0

startScript.sh is in /root/script/startScript.sh

script1.shis in /root/script/test/script1.sh

script2.sh is in /root/script/test/script2.sh

startScript.sh looks like below

#!/bin/bash
#some code!
sh `pwd`/test/script1.sh 2>&1 &
sh `pwd`/test/script2.sh 2>&1 &
#some code

script2.sh and script1.sh look like below

#!/bin/bash
> `pwd`/process_ids.txt
while true;do
  echo "The Process: `ps`" >> `pwd`/process_ids.txt
  #some code to parse the process, etc. and echo it
done

Here is the thing is, the process_ids.txt file is creating in /root/script. But according to scriptx.sh the pwd is /root/scripts/test/. I displayed the pwd in scriptx.sh, it is showing /root/script/. How can I get the pwd of scriptx.sh?

1

Why don't you just add test/ to the path of the file you're trying to create, i.e.

#!/bin/bash
> `pwd`/test/process_ids.txt
while true;do
  echo "The Process: `ps`" >> `pwd`/test/process_ids.txt
  #some code to parse the process, etc. and echo it
done
0

The simplest approach is to pass it as a parameter to scripts 1 and 2. So, modify scriptx.sh to (by the way, use $PWD, there's no reason to run an external command):

#!/bin/bash
#some code!
sh "$PWD"/test/script1.sh "$PWD" 2>&1 &
sh "$PWD"/test/script2.sh "$PWD" 2>&1 &
#some code

And script1.sh and script2.sh to:

#!/bin/bash

dir="$1"
> "$dir"/process_ids.txt
while true;do
  echo "The Process: `ps`" >> "$dir"/process_ids.txt
  #some code to parse the process, etc. and echo it
done

The more complex approach is to get the PWD of the parent script from the /proc filesystem. Since scriptx.sh is launching the others, they will have access to scriptx.sh's PID in the $PPID variable. In Linux, each running process has a link to its current working directory at /proc/PID/cwd. Therefore, you could leave scriptx.sh unchanged and modify the others to:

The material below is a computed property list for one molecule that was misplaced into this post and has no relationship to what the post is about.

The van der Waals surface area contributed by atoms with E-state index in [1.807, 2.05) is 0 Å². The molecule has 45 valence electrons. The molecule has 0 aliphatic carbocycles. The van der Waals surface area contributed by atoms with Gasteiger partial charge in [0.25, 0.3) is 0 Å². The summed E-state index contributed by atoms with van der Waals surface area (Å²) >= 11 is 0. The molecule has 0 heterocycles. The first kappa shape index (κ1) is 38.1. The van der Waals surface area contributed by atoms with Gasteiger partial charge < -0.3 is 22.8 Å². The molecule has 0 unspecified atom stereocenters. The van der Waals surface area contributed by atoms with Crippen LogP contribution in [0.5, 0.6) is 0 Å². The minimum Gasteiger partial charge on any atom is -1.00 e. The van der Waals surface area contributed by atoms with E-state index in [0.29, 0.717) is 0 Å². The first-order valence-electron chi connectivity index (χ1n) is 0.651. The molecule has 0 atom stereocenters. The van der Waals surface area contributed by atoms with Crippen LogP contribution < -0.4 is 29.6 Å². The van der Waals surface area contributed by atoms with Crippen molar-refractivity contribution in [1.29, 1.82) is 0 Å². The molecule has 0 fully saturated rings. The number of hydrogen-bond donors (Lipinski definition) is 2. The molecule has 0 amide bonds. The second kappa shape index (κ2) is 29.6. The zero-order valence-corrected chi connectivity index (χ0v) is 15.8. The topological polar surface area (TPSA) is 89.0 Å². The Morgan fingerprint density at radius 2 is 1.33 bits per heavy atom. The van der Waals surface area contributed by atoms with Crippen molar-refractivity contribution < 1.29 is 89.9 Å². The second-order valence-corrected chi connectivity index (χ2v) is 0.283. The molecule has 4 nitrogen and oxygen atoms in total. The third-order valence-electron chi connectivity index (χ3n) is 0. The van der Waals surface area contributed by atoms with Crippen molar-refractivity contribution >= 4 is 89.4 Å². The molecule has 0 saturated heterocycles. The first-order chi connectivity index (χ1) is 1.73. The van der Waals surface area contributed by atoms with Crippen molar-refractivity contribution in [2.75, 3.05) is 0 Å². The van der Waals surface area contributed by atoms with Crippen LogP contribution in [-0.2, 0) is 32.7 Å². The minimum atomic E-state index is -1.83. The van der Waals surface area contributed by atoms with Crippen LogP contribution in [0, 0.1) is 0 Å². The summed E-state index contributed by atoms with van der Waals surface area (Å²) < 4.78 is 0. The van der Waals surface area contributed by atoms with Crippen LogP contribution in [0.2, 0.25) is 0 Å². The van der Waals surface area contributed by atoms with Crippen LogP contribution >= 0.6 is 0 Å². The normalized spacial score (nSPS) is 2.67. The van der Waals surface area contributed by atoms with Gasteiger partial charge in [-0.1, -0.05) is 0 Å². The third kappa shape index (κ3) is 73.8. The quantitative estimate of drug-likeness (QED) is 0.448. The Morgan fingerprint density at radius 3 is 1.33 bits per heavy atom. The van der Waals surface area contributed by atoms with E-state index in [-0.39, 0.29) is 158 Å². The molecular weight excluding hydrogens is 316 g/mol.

#!/bin/bash

dir="$(readlink -f /proc/$PPID/cwd)"
> "$dir"/process_ids.txt
while true;do
  echo "The Process: `ps`" >> "$dir"/process_ids.txt
  #some code to parse the process, etc. and echo it
done
  • Thanks for reply. But, in scriptx.sh, the $1 has value /root/script...still the script is creating the the file in /root/script. We can send the argument as "pwd/test" in startScript.sh to scriptx.sh. But I don't want to do like that!...Is there any other way? – Veerendra Nov 26 '15 at 12:56
  • @Veerendra with my first suggestion, there is no $1 in scriptx.sh. That's only in script1.sh and script2.sh. Passing $PWD to the daughter scripts is really is the simplest way. Still, see update for another approach. – terdon Nov 26 '15 at 13:00
0

you don't need to get or pass anybody anything. that's already done. the current working directory of a forked process is the current working directory of the parent process. so, unless those scripts are changing their current directory, and if they are it is either intended behavior or something you should stop them doing with an edit, then the current working directory is the same for everybody. but if there were a difference for some reason, then the output of...

`pwd`

...would be just as problematic and for exactly the same reasons, and so could not be considered as any indication one way or the other.

still, if you did want to check these things for another process, and you had the other process's PID - as you do for script2.sh in the shell parameter $! and which you can get for the other with jobs -p, then, on a linux system, you could do:

cd -P /proc/"$!"/cwd;pwd;cd -

...which will first change to the last backgrounded process's current working directory, then print it, then change back to the current shell's previous current working directory, and print it.

Not the answer you're looking for? Browse other questions tagged or ask your own question.